I have always enjoyed writing. I never was sure if I was particularly great at it, but I loved it anyway. I remember being in first grade and writing a story about a bear. I don’t remember what the bear was doing. Most likely just doing some mundane bear type activities like shitting in the woods, eating rabbits, etc. But I remember being really proud of my story. And I remember thinking that I was going to be a writer. I held onto this dream well into my adolescence. When I was ten or eleven I told my grandfather I wanted to be a writer and go to college in New York. Not being a real risk taker and possibly having not one artistic bone in his body, he promptly shat all over my plans. He made it clear that being a writer is not a real job and that I should probably consider doing something that would make money.
I wasn’t too phased by his words. The opinions of anyone in my family began to take on a lot less meaning around that age. By the time I was 14, I had created an entirely separate life from anyone of blood relation and they knew next to nothing about my interests, dreams, and hobbies. When I was 15 I wrote a zine with my best friend. It’s full of so much angst. It is nothing you haven’t read before. But I was proud of it. I still am.
I don’t know where along the way I gave up on writing as a serious hobby, or even as a possible career. It faded into the past as most of my ambitions did. It sounds sad when I put it that way, but I’m not trying to make some statement about my unrealized dreams. I’m the opposite of sad about my writing and I feel like I’m ready to take it on again.
All that being said, what I wanted to clarify is the title of this blog. It’s not original. Growing up I have had a very close relationship to music and lyrics. I have always been able to give them a deeper meaning and connect them to what’s going on in my life. This is something I imagine a lot, if not most, people do.
The band Silver Jews has a song called “Punks in the Beerlight” on their album Tanglewood Numbers. The lyrics are as follows:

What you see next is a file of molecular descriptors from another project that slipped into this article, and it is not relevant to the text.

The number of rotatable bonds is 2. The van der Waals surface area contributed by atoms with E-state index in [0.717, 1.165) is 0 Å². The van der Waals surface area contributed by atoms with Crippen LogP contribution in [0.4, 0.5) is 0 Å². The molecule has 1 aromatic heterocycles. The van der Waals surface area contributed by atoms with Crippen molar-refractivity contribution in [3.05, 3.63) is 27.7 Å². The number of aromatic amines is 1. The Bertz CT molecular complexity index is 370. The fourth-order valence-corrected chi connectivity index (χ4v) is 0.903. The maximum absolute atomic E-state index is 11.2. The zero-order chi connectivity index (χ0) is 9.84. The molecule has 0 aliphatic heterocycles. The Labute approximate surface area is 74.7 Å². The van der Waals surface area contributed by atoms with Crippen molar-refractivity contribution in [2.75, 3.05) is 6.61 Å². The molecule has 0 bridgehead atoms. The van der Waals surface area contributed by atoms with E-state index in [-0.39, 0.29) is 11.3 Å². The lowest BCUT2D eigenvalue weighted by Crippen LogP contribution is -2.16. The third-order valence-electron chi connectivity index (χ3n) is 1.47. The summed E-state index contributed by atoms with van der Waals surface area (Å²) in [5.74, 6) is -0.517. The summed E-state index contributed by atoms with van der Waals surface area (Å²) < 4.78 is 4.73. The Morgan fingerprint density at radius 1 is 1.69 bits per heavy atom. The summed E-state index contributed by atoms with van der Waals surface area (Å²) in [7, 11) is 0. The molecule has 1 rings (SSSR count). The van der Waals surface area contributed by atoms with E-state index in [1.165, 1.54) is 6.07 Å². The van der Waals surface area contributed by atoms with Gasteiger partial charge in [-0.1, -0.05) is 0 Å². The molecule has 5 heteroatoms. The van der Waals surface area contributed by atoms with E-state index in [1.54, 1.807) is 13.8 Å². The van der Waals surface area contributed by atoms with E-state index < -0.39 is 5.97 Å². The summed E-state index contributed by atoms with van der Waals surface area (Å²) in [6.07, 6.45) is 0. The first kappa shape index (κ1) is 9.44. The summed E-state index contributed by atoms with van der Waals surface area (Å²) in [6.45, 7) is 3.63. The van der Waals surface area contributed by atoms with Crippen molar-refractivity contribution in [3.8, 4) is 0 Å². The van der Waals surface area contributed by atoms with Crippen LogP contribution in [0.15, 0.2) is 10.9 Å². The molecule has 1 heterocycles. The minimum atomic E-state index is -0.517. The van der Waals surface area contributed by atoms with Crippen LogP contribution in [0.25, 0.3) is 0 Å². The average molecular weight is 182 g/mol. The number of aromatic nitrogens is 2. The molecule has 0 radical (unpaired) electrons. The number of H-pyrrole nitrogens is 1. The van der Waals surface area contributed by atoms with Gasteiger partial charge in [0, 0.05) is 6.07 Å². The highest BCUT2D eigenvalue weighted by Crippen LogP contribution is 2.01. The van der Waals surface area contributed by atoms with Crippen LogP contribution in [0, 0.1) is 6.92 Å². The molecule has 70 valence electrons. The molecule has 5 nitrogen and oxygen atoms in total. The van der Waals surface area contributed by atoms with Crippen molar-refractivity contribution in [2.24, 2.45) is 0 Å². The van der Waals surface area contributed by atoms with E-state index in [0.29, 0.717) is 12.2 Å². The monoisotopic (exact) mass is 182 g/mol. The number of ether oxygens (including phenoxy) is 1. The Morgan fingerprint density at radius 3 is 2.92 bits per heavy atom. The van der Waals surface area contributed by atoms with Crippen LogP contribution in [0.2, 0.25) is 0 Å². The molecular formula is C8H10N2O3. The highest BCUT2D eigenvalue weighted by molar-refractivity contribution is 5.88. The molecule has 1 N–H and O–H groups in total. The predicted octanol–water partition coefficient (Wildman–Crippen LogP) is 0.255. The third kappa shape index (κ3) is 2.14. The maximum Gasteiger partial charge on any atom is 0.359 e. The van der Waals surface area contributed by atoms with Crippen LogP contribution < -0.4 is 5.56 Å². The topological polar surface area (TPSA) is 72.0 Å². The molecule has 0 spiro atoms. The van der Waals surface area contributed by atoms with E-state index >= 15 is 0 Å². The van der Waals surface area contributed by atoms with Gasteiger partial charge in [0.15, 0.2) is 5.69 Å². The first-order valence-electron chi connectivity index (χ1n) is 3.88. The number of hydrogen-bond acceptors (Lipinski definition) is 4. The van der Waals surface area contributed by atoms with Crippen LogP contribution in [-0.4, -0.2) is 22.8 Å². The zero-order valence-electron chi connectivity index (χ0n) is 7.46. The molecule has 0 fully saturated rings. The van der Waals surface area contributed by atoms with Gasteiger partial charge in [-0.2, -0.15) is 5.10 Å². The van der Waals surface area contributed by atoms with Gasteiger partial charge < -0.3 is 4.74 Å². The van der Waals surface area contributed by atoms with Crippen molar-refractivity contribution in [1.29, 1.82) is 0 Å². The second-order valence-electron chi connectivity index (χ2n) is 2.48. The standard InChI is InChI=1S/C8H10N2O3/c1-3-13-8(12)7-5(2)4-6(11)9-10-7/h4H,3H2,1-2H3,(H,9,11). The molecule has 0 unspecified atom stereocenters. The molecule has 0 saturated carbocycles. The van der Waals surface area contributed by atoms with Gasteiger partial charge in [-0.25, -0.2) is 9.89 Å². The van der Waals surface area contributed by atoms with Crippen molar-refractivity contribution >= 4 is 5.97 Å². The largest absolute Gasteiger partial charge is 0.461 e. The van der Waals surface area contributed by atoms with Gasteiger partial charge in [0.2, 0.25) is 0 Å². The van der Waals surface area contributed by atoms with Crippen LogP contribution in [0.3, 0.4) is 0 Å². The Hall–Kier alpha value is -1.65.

Where’s the paper bag that holds the liquor?
Just in case I feel the need to puke.
If we’d known what it’d take to get here,
Would we have chosen to?
So you wanna build an altar on a summer night,
You wanna smoke the gel off a fentanyl patch.
Aintcha heard the news? Adam and Eve were Jews.
And I always loved you to the max.
I love you to the max
If it gets really really bad, if it ever gets really really bad…
Let’s not kid ourselves. It gets really really bad.
Punks in the beerlight, burnouts in love.
Punks in the beerlight, Toulouse-Lautrec.
Punks in the beerlight, two burnouts in love.
I always loved you to the max
I love you to the max
I love you to the…
When I first opened this blog in 2009, I was in the middle of revisiting my past. I was taking stock. I was turning thirty. I had kept a very private journal for a couple years that had a lot to do with my ex-boyfriend and all of my unresolved feelings. The contrast of my “new” life and my old, depressing one was hard not to think about. I read through old journals and had the idea that I might post them all on a blog. Maybe even chronicle my whole life leading up to this point, online. This song held a lot of meaning for me because it reminded me of who I used to be. Those four years I spent with my ex-boyfriend were some of the grossest, weirdest, rawest years of my life. And I particularly related to the part where David Berman sings “Let’s not kid ourselves, it gets really really bad. ” Because it does and it did. And it was hard to get through.
So I’m keeping this blog named after the song because it’s part of a catalyst that has forced me to start writing again. It’s also a damn fine song.
Over and out.